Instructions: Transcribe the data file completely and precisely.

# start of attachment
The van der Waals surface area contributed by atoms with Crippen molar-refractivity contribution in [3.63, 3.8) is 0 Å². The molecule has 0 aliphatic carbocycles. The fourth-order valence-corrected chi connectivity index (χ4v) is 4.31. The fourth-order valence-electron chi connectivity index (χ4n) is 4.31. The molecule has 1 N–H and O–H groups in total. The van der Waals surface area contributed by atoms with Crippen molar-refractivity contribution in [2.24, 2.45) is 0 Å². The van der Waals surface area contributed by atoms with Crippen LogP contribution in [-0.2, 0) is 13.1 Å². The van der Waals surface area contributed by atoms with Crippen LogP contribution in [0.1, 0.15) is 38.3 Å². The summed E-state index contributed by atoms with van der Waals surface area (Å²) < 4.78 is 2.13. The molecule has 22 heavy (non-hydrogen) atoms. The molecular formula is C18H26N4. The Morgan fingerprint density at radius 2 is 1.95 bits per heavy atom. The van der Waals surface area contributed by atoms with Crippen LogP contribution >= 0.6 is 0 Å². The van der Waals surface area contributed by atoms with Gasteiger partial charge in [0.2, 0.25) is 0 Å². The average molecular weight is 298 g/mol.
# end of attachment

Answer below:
The van der Waals surface area contributed by atoms with Crippen molar-refractivity contribution in [3.63, 3.8) is 0 Å². The molecule has 0 aliphatic carbocycles. The fourth-order valence-corrected chi connectivity index (χ4v) is 4.31. The fourth-order valence-electron chi connectivity index (χ4n) is 4.31. The molecule has 1 N–H and O–H groups in total. The van der Waals surface area contributed by atoms with Crippen molar-refractivity contribution in [2.24, 2.45) is 0 Å². The van der Waals surface area contributed by atoms with Crippen LogP contribution in [-0.2, 0) is 13.1 Å². The van der Waals surface area contributed by atoms with Crippen LogP contribution in [0.1, 0.15) is 38.3 Å². The summed E-state index contributed by atoms with van der Waals surface area (Å²) < 4.78 is 2.13. The molecule has 22 heavy (non-hydrogen) atoms. The molecular formula is C18H26N4. The Morgan fingerprint density at radius 2 is 1.95 bits per heavy atom. The van der Waals surface area contributed by atoms with Crippen LogP contribution >= 0.6 is 0 Å². The van der Waals surface area contributed by atoms with Gasteiger partial charge in [0.2, 0.25) is 0 Å². The average molecular weight is 298 g/mol.